A Fashion Historian Quietly Amassed One of the World’s Greatest Collections of Couture—and Now It’s on View at the Met

Sandy Schreier fell in love with fashion as a child in Michigan.

Gallery view,
Gallery view, "In Pursuit of Fashion." © The Metropolitan Museum of Art.

The Metropolitan Museum of Art has opened its latest Costume Institute exhibition, giving viewers a glimpse into one of the greatest collections in fashion history, gifted to the museum by historian and collector Sandy Schreier.

The exhibition features 80 pieces of a promised gift of 165 items, including designs by Pierre Balmain, Gabrielle Chanel, Patrick Kelly, Roberto Rojas, and Elsa Schiaparelli. The items are pulled from Schreier’s holdings of thousands of objects and garments.

“My passion for fashion as an art form drove me to search for the most innovative, creative, and breathtaking objects by well-known and lesser-known talents,” Schreier, who found her love for clothing as a child in Michigan, said in a statement accompanying the show’s announcement.

Sandy Schreier at her home in Southfield, Michigan, in 1998. © Susan Tusa /Detroit Free Press via ZUMA Wire.

The exhibition highlights Schreier’s immense holdings of French couture, American ready-to-wear clothing, and items by early 20th-century Italian designers.

Organized by Andrew Bolton, it is divided into three sections that trace the arc of her collecting career, emphasizing various design achievements that coincided with changes in pop culture.

See highlights from the show below, arranged according to gallery.

In Pursuit of Fashion: The Sandy Schreier Collection” is on view at the Met Fifth Avenue from November 27, 2019, to May 17, 2020.

 

“In Pursuit of Beauty: Origins of a Collection”

Gallery view, "In Pursuit of Beauty: Origins of a Collection" © The Metropolitan Museum of Art.

Gallery view, “In Pursuit of Beauty: Origins of a Collection.” © The Metropolitan Museum of Art.

Crisobal Balenciaga, Evening Dress (Summer 1961). Image courtesy of The Metropolitan Museum of Art, Photo: Nicholas Alan Cope.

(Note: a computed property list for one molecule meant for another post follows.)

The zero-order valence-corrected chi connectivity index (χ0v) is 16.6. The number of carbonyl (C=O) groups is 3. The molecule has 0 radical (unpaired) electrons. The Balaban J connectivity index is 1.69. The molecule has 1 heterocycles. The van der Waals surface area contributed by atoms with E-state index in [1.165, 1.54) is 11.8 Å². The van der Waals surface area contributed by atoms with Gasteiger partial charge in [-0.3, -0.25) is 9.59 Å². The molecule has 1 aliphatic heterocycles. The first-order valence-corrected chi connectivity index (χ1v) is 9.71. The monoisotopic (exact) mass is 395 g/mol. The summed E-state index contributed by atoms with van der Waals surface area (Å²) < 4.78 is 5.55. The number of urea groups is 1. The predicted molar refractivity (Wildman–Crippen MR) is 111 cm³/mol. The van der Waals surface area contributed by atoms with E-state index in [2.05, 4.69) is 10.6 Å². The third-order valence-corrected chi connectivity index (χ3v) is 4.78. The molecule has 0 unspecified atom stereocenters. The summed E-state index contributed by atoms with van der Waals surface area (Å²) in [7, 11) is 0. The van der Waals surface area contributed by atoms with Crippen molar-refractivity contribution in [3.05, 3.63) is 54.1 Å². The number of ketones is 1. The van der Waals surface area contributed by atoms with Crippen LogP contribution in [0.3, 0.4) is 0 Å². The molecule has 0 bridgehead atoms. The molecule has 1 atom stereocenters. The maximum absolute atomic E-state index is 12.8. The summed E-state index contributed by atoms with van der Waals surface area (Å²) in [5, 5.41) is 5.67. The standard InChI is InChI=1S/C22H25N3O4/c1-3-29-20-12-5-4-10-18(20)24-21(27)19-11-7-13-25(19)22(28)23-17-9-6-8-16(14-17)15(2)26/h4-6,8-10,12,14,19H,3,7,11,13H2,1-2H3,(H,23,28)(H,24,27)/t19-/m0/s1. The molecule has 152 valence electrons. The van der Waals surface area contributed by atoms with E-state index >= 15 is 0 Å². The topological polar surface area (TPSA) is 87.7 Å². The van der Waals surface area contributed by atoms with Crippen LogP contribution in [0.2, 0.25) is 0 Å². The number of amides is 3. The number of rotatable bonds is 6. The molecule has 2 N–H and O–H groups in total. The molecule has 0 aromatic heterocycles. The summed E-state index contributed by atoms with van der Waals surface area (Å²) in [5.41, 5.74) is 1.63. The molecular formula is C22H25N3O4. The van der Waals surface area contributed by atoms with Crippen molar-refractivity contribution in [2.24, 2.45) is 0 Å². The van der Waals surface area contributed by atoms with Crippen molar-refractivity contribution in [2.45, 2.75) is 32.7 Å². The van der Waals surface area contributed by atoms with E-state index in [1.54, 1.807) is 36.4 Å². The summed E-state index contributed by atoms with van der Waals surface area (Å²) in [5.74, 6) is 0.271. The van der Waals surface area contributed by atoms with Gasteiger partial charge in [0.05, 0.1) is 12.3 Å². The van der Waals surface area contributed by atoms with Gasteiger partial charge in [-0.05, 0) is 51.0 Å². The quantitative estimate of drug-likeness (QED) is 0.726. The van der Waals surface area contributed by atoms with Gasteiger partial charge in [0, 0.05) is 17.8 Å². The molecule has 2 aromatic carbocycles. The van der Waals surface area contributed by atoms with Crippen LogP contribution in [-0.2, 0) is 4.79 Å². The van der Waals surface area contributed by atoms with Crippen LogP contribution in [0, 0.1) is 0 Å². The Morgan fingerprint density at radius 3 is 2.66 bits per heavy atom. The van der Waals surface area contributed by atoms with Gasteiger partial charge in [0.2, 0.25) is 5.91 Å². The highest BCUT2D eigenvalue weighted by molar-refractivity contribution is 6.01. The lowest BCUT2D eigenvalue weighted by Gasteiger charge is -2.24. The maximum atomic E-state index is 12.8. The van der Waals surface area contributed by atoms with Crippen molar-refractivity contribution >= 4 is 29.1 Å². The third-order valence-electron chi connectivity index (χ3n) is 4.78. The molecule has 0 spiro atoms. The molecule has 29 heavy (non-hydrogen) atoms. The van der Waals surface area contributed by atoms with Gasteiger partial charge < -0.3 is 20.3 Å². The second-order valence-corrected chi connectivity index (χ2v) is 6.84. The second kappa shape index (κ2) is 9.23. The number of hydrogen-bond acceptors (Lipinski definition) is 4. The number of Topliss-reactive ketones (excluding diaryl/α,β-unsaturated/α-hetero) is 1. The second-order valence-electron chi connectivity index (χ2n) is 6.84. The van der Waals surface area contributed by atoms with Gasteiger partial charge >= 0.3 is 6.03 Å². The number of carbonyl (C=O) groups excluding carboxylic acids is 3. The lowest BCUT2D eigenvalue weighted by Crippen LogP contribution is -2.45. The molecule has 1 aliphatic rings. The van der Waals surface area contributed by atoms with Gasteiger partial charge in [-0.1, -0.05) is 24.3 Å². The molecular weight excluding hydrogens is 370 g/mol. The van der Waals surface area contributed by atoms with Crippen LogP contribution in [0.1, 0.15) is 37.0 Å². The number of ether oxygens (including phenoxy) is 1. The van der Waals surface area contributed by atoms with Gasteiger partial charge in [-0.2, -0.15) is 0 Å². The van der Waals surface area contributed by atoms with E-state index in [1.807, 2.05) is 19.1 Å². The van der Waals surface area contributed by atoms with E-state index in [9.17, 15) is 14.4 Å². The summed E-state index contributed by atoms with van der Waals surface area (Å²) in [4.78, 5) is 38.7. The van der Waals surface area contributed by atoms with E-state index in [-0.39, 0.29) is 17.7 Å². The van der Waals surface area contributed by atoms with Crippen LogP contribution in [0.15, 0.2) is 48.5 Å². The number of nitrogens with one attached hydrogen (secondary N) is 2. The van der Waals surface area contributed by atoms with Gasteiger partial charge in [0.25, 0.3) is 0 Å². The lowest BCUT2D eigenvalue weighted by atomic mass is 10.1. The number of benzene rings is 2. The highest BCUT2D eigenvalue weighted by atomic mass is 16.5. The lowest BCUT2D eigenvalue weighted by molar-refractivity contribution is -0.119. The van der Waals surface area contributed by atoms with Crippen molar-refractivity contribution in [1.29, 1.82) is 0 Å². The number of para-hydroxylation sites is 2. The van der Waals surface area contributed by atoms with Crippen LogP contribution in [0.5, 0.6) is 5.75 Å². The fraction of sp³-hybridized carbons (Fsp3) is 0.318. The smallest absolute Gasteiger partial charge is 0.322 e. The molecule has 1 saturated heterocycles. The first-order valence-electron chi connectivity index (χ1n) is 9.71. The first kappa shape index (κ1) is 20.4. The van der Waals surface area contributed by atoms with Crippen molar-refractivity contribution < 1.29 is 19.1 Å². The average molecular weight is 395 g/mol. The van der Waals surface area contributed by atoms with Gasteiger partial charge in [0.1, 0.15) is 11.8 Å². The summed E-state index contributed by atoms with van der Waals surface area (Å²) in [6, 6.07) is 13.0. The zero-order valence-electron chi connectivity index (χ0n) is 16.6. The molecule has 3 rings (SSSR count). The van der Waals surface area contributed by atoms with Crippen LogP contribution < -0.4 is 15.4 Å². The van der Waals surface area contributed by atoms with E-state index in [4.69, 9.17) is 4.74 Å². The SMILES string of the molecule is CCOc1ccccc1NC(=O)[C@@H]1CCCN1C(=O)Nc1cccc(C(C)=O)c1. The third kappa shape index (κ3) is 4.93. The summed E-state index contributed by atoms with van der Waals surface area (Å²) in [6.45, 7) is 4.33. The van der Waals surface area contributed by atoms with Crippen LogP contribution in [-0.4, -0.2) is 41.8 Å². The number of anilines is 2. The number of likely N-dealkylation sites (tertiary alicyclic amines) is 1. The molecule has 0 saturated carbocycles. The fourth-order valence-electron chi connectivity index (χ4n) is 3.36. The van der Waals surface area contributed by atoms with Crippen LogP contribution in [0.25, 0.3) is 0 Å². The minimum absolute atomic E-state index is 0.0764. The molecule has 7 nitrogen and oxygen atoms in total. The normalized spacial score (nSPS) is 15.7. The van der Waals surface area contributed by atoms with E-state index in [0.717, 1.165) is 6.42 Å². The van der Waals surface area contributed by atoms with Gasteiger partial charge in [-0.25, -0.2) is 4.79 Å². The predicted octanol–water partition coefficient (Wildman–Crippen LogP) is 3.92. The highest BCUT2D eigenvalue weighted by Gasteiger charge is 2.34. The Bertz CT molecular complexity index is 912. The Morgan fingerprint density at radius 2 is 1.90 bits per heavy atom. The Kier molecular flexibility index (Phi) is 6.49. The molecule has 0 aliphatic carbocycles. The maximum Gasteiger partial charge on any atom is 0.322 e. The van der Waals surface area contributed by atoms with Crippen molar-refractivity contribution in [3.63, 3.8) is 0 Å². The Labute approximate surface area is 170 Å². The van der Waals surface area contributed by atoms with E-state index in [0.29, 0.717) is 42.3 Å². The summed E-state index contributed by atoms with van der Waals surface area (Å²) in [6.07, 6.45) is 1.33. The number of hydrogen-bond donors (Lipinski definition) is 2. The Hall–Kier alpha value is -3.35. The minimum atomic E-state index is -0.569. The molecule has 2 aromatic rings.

“The Past Recaptured: Fortuny and Gallenga”

Gallery view, "The Past Recaptured: Fortuny and Gallenga" © The Metropolitan Museum of Art.

Gallery view, “The Past Recaptured: Fortuny and Gallenga.” © The Metropolitan Museum of Art.

Gallery view, "The Past Recaptured: Fortuny and Gallenga" © The Metropolitan Museum of Art.

Gallery view, “The Past Recaptured: Fortuny and Gallenga.” © The Metropolitan Museum of Art.

Gallery view, "The Message Is the Medium: Fashion that Speaks" © The Metropolitan Museum of Art.

Gallery view, “The Past Recaptured: Fortuny and Gallenga.” © The Metropolitan Museum of Art.

 

“L’Espirit Nouveau: The Interwar Era”

Gallery view, "L'Esprit Nouveau: The Interwar Era" © The Metropolitan Museum of Art.

Gallery view, “L’Esprit Nouveau: The Interwar Era.” © The Metropolitan Museum of Art.

Gallery view, "L'Esprit Nouveau: The Interwar Era" © The Metropolitan Museum of Art.

Gallery view, “L’Esprit Nouveau: The Interwar Era.” © The Metropolitan Museum of Art.

Gallery view, “L’Esprit Nouveau: The Interwar Era.” © The Metropolitan Museum of Art.

Gallery view, “L’Esprit Nouveau: The Interwar Era.” © The Metropolitan Museum of Art.

 

“The Message Is the Medium: Fashion That Speaks”

Gallery view, "The Message Is the Medium: Fashion that Speaks" © The Metropolitan Museum of Art.

Gallery view, “The Message Is the Medium: Fashion that Speaks.” © The Metropolitan Museum of Art.

Christian Francis Roth, Breakfast Suit (Spring/summer 1990). Image courtesy of The Metropolitan Museum of Art, Photo: Nicholas Alan Cope.

Gallery view, "The Message Is the Medium: Fashion that Speaks" © The Metropolitan Museum of Art.

Gallery view, “The Message Is the Medium: Fashion that Speaks.” © The Metropolitan Museum of Art.


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